We can be raised to think certain things will bring us happiness. We may think that having a great body, having a lot of money, a number of types of cars or relationships will make us happy. We may even think that our vocation itself will give us a total sense of happiness, be it marriage, priesthood or a career. We may simply not be aware that all of these things or relationships are either a means to genuine happiness, or a stumbling block to real happiness. But none of them are “ends in themselves.” In any case, a person who is innocently ignorant is someone who, to no fault of their own simply does not know the truth about something. They either had no education on the matter or were deceived into thinking something false to no fault of their own (i.e parents indoctrinating their children with atheism or something else just as irrational).

Chosen Ignorance

When confronted with the truth about our unhappiness we may realize quickly that surrendering, painfully that which we have become addicted to in our life will be painful. As a result we can attempt to make ourselves ignorant of that realization by “forgetting about it.”

We can effectively lie to ourselves, not so much because we do not want the ideal in its place, but because we do not wish to do the hard-work that is involved in detaching ourselves from what idol or created thing or person we have become addicted to for “my own happiness.”

Chosen ignorance is ultimately to choose not to “contemplate” one’s life but to escape into the “moment” or the “future” in such a way that never really examines what our purpose is (future) and how to logically go after it (the present). We would rather be dazed in a fantasy world that we create for ourselves that I generally term as “la-la land.”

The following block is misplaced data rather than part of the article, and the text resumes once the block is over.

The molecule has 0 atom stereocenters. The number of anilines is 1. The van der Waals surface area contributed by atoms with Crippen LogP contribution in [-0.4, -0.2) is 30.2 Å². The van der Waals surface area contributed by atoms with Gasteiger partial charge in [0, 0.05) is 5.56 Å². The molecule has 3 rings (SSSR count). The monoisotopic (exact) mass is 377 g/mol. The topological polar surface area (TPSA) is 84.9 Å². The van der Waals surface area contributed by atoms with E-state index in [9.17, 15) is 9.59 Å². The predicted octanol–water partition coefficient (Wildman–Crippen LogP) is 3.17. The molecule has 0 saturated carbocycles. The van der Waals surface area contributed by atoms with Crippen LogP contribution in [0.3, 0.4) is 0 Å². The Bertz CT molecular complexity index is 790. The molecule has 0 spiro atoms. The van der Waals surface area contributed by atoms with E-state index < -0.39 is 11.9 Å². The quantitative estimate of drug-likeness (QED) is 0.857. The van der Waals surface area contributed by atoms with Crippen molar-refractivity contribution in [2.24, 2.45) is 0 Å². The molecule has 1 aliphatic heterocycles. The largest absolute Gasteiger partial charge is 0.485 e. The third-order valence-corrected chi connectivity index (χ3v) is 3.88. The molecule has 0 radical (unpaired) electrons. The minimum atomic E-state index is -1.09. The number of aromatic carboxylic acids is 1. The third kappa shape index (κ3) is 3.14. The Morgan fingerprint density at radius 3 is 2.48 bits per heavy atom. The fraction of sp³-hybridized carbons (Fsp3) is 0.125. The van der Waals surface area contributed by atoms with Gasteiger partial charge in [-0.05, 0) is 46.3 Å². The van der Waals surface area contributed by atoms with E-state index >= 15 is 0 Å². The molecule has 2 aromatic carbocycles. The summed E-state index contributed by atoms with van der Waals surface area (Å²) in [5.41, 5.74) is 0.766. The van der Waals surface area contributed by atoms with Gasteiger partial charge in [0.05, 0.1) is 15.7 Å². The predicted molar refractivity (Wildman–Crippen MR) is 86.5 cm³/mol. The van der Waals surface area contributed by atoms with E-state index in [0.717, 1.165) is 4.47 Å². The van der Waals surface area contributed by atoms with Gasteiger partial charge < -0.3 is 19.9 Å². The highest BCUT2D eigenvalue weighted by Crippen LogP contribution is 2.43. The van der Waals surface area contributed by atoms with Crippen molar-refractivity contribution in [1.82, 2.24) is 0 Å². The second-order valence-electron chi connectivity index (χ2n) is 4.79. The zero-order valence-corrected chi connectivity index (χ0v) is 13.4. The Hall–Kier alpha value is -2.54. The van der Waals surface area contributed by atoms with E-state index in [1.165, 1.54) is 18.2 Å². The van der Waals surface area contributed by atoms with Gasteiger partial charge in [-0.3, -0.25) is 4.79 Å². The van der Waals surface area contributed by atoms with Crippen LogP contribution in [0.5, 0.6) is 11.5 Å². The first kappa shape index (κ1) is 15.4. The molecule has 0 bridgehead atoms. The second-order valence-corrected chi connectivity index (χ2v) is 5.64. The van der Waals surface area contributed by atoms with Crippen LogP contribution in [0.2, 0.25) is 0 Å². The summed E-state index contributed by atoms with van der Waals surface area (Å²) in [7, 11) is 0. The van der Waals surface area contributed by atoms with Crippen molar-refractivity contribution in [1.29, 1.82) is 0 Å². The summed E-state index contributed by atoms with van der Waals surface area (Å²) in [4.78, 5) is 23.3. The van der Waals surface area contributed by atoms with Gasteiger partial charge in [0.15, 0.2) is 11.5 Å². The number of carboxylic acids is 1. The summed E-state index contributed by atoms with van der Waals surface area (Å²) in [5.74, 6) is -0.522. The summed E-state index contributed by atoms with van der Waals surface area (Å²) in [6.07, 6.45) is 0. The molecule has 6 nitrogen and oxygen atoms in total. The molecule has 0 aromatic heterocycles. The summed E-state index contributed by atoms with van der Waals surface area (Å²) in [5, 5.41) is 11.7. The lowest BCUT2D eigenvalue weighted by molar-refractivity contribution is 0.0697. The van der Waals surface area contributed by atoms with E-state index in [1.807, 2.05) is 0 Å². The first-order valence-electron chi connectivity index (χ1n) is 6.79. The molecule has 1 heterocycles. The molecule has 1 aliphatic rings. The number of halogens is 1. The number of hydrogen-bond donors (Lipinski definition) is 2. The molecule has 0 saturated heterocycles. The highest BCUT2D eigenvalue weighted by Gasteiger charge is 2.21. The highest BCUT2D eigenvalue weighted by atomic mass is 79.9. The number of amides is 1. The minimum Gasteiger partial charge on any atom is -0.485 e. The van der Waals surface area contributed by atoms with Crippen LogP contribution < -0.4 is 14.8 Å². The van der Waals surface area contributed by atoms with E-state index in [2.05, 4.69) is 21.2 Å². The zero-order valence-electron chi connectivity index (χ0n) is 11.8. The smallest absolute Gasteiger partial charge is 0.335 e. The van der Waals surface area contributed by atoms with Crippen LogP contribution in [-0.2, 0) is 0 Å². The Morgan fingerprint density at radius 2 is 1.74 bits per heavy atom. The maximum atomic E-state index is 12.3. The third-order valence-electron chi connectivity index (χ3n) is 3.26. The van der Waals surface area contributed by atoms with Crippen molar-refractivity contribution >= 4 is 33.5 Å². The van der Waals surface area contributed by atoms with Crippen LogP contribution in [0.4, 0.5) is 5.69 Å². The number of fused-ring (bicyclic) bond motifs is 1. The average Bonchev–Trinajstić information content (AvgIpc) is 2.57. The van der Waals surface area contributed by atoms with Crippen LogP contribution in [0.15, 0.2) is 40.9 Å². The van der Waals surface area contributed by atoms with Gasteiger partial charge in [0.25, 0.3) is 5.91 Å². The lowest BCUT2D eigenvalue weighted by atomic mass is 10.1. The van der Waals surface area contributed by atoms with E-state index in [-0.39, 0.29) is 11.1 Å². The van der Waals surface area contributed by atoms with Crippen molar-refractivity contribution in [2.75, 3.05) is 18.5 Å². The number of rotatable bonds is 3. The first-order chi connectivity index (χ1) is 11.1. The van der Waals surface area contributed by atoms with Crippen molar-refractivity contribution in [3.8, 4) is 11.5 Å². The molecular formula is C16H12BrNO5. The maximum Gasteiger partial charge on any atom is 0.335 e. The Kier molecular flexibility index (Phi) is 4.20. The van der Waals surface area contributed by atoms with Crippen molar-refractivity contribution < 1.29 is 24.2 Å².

Idols are another example of what “sin” is. I recently watched the new movie which was a remake of Snow White. In this movie the evil queen places a mirror onto an Altar of a Castle she takes over. She replaces God with a mirror – her vain quest for personal beauty and power (which go hand-in-hand in this particular case). She has taken a created thing which is good, and made it the “be-all and end all,” of everything she desires. But the evil witch will never be happy, because it is this never-ending daunting exercise of resentment, of war, of murder and of trying to protect herself from all the enemies she continues to make. He is constantly trying to defend and safeguard what she thinks will bring her happiness – and it makes her miserable. With God, however, he does not need our protecting, he is Powerful and present to us, even in death. We simply need to allow him to enter into our Castle, be placed on our Altar, to be the centre of our life.

Idols are cheap, because they are not God. We were created to be happy by receiving God’s love, and that is expressed in the sign of the “real pearl necklace” given by the young girls Father. At the end of the day, the choice to hang onto the cheap pearl necklace is the choice to hate yourself, to not love yourself and to act as if you are called to nothing more than a cheap imitation of something great. Saints seek a treasure that is eternal, sinners seek something that will die and fade away. Clearly the counterfeit is stupid; and that is sin. You are called to something more – so lets love ourselves by living for greatness. As Blessed Mother Teresa put it, we ought to not do great things as much as do small things with Great love. Because at the end of the day, anything other than Love is a cheap pearl necklace.

1 Comment

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One response to “What is Sin?

  1. Awesome post. My own conversion to the Church was largely helped by being convinced that the existence of sin was predicated on human dignity and not on depravity (as I was raised to believe). I had read a lot of Thomas Aquinas, but never agreed that grace built on nature. I thought it corrupted nature. Silly me. Anyway, this was one of the biggest areas of interior conversion for me. Deo gratia!

    And thank God also for St. Thomas Aquinas.